While national conversation swirls over the field of possible sterling Republican presidential candidates, over on the Democratic side Hillary Clinton remains the clear front-runner.
The latest Quinnipiac University poll released this month finds her leading potential GOP rivals in key swing states, confirming again the confidence among liberals that the return of the Clintons to the White House seems inevitable.
Is it because she is a woman? That she served in the Senate? That she is a former secretary of state? That the party “owes” her the office for standing by her man following his “inappropriate” behavior?
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What is it about any of those things that makes her in any way qualified to be president?
The likely legacy she will have from her role of running the State Department is her failure to act when terrorists murdered our Libyan ambassador and three other Americans in the Benghazi disaster.
Holding those offices certainly provides the opportunity to establish a record of leadership, but what, exactly, has she done in those capacities that would cause anyone to recognize her as a leader?
A number of person-on-the-street interviews have asked that question of people passing by, and the responses are chilling. People say that they don’t know of any significant achievements, but they just like her.
Or, it’s time for a woman president. I’m OK with that, but is Hillary the best we can do if the objective is to make gender history?
No, the actual reason for the inevitability of Hillary is that she is all the Democrats have to offer. There has been absolutely no effort by party leaders to provide any kind of alternative.
It’s Hillary’s turn, end of discussion.
If an unknown, unqualified and undistinguished junior senator from Illinois with a singular record as “community organizer” can appear and defeat her, what does that tell us about her suitability for the job?
Such was the case leading up to the 2008 elections, but that history isn’t scheduled to be repeated this time.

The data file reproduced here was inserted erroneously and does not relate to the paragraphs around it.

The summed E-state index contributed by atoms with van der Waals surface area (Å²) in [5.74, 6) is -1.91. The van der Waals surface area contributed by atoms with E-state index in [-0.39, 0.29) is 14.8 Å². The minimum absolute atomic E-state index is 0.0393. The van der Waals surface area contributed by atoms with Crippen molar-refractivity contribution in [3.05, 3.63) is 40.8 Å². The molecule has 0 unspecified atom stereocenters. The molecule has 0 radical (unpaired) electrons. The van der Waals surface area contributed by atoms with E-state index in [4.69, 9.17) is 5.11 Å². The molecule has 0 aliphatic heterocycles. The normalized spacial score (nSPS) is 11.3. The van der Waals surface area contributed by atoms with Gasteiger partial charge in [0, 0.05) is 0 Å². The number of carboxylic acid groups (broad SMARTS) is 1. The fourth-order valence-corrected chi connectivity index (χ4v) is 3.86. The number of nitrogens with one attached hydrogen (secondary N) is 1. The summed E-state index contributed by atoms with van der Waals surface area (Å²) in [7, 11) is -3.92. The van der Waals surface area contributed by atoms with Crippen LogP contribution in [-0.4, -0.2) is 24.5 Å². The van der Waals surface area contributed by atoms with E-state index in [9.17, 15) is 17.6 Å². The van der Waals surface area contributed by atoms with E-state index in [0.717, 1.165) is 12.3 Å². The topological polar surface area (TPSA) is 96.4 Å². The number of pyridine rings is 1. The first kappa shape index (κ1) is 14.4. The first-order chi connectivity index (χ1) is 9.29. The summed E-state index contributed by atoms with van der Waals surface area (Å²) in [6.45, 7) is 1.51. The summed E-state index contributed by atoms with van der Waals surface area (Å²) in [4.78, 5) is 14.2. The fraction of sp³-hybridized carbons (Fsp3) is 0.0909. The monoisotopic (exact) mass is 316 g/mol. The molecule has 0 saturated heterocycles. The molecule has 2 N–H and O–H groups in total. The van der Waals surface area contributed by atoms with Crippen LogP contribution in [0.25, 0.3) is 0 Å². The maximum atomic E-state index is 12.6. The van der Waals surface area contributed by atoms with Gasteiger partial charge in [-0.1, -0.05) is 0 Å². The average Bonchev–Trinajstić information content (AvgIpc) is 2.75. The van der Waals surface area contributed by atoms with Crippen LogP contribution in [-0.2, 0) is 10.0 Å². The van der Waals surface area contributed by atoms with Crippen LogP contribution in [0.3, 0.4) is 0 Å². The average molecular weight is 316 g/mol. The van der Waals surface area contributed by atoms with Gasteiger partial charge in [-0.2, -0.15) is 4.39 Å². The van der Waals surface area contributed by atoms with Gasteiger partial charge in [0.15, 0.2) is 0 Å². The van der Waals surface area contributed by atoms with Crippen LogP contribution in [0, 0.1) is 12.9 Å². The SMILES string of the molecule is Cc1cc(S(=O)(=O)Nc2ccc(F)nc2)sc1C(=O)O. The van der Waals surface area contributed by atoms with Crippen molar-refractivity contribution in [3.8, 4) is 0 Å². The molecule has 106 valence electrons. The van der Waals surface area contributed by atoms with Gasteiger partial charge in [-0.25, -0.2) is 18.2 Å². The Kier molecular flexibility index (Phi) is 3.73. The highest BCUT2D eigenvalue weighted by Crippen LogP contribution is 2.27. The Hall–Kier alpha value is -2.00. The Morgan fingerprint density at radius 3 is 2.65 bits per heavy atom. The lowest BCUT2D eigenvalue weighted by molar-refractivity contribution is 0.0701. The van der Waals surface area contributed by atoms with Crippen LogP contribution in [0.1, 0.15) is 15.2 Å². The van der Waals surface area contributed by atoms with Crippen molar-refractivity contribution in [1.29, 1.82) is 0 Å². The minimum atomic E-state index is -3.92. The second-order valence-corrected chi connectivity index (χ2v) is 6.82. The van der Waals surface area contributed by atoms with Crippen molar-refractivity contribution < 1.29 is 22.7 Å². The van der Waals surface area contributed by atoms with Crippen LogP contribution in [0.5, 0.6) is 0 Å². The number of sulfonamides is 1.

Or is it? From the way far left, Massachusetts U.S. Sen. Elizabeth Warren is being heavily touted as a better alternative for the cause of big government.
Vanity Fair just days ago reported the left’s bullhorn, MoveOn.org, recently staged a big Run Warren Run event attended by some very high-profile Hollywood artists. Their enthusiasm for Warren seems to know no bounds.
MoveOn’s cultural director Laura Dawn summed up the reason for their excitement: “Can you imagine that woman with mega-ton balls squaring off in any presidential debate?”
Warren says she is not a candidate. But just about every presidential hopeful has said that — before they accept the call to enter the race.
The Vanity Fair story concluded with an evaluation by Rutgers political science professor Ross Baker of Warren’s chances against Hillary for the nomination.
“There is a constituency on the Democratic left that has never forgiven the Clintons for welfare reform,” and their role in pulling the party to the center, Baker said. “They are the party’s ideological base and can get fired up quickly. Were Warren to change her mind, it would be political catnip for the left.”
I’m pulling for Sen. Warren.
Given the clear voice by voters in last November’s midterm elections, turning Congress over to conservatives who have vowed to change the course of runaway government growth, anyone among those Republican candidates still trailing Hillary would be our next president.
So I’m on board. Run Warren Run! Please.
Richard Greene is a former Arlington mayor and served as an appointee of President George W. Bush as regional administrator for the Environmental Protection Agency. firstname.lastname@example.org